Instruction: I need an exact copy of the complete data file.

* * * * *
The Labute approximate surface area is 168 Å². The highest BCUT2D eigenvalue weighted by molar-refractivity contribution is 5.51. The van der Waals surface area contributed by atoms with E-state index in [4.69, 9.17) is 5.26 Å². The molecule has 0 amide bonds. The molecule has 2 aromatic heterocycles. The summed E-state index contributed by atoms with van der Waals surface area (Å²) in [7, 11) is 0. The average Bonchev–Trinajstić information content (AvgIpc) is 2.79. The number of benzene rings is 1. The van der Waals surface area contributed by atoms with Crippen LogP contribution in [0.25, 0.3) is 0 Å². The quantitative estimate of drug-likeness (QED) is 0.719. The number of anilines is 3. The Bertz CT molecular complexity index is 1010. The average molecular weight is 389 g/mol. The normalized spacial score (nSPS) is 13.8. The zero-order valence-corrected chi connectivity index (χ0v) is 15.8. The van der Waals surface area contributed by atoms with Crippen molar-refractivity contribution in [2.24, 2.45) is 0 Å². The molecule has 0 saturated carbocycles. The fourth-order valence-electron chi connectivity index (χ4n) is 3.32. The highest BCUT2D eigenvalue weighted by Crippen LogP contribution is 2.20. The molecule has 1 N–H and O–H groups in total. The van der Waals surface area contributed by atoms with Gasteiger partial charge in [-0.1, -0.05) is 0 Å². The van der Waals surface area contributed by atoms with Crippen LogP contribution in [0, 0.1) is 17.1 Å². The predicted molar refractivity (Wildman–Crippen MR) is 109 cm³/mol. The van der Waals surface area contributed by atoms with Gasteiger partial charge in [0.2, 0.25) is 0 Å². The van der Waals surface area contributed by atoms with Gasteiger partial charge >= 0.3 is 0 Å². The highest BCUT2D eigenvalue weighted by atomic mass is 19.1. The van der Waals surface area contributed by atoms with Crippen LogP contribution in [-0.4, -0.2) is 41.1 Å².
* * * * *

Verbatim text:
The Labute approximate surface area is 168 Å². The highest BCUT2D eigenvalue weighted by molar-refractivity contribution is 5.51. The van der Waals surface area contributed by atoms with E-state index in [4.69, 9.17) is 5.26 Å². The molecule has 0 amide bonds. The molecule has 2 aromatic heterocycles. The summed E-state index contributed by atoms with van der Waals surface area (Å²) in [7, 11) is 0. The average Bonchev–Trinajstić information content (AvgIpc) is 2.79. The number of benzene rings is 1. The van der Waals surface area contributed by atoms with Crippen LogP contribution in [0.25, 0.3) is 0 Å². The quantitative estimate of drug-likeness (QED) is 0.719. The number of anilines is 3. The Bertz CT molecular complexity index is 1010. The average molecular weight is 389 g/mol. The normalized spacial score (nSPS) is 13.8. The zero-order valence-corrected chi connectivity index (χ0v) is 15.8. The van der Waals surface area contributed by atoms with Crippen molar-refractivity contribution in [2.24, 2.45) is 0 Å². The molecule has 0 saturated carbocycles. The fourth-order valence-electron chi connectivity index (χ4n) is 3.32. The highest BCUT2D eigenvalue weighted by Crippen LogP contribution is 2.20. The molecule has 1 N–H and O–H groups in total. The van der Waals surface area contributed by atoms with Gasteiger partial charge in [-0.1, -0.05) is 0 Å². The van der Waals surface area contributed by atoms with Crippen LogP contribution in [0, 0.1) is 17.1 Å². The predicted molar refractivity (Wildman–Crippen MR) is 109 cm³/mol. The van der Waals surface area contributed by atoms with Gasteiger partial charge in [0.2, 0.25) is 0 Å². The van der Waals surface area contributed by atoms with Gasteiger partial charge >= 0.3 is 0 Å². The highest BCUT2D eigenvalue weighted by atomic mass is 19.1. The van der Waals surface area contributed by atoms with Crippen LogP contribution in [-0.4, -0.2) is 41.1 Å².